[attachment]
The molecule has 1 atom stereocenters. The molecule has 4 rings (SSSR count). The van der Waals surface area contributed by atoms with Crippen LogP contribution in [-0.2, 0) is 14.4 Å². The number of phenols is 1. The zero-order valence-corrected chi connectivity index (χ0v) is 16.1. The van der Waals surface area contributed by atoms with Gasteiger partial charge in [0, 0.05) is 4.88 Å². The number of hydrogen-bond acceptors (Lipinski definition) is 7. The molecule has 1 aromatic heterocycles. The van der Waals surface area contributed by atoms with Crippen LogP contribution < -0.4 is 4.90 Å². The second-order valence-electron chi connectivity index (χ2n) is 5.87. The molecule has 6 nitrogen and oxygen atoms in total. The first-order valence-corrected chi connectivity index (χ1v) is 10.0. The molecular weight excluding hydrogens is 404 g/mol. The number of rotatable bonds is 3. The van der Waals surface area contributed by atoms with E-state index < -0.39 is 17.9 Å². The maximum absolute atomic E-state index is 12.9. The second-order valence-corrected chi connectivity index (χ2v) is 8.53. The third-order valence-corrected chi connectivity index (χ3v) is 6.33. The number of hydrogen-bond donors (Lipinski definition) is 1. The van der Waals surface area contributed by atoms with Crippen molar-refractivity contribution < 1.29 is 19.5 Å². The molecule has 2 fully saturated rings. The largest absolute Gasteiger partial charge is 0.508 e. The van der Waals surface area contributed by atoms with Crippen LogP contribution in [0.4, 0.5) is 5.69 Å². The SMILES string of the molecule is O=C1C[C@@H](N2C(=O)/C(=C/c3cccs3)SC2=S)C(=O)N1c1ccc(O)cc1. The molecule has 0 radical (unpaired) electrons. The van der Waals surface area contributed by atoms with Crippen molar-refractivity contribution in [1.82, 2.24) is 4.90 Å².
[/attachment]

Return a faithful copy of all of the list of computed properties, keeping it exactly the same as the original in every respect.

The molecule has 1 atom stereocenters. The molecule has 4 rings (SSSR count). The van der Waals surface area contributed by atoms with Crippen LogP contribution in [-0.2, 0) is 14.4 Å². The number of phenols is 1. The zero-order valence-corrected chi connectivity index (χ0v) is 16.1. The van der Waals surface area contributed by atoms with Gasteiger partial charge in [0, 0.05) is 4.88 Å². The number of hydrogen-bond acceptors (Lipinski definition) is 7. The molecule has 1 aromatic heterocycles. The van der Waals surface area contributed by atoms with Crippen LogP contribution < -0.4 is 4.90 Å². The second-order valence-electron chi connectivity index (χ2n) is 5.87. The molecule has 6 nitrogen and oxygen atoms in total. The first-order valence-corrected chi connectivity index (χ1v) is 10.0. The molecular weight excluding hydrogens is 404 g/mol. The number of rotatable bonds is 3. The van der Waals surface area contributed by atoms with E-state index < -0.39 is 17.9 Å². The maximum absolute atomic E-state index is 12.9. The second-order valence-corrected chi connectivity index (χ2v) is 8.53. The third-order valence-corrected chi connectivity index (χ3v) is 6.33. The number of hydrogen-bond donors (Lipinski definition) is 1. The van der Waals surface area contributed by atoms with Crippen molar-refractivity contribution < 1.29 is 19.5 Å². The molecule has 2 fully saturated rings. The largest absolute Gasteiger partial charge is 0.508 e. The van der Waals surface area contributed by atoms with Crippen LogP contribution in [0.4, 0.5) is 5.69 Å². The SMILES string of the molecule is O=C1C[C@@H](N2C(=O)/C(=C/c3cccs3)SC2=S)C(=O)N1c1ccc(O)cc1. The molecule has 0 radical (unpaired) electrons. The van der Waals surface area contributed by atoms with Crippen molar-refractivity contribution in [1.82, 2.24) is 4.90 Å².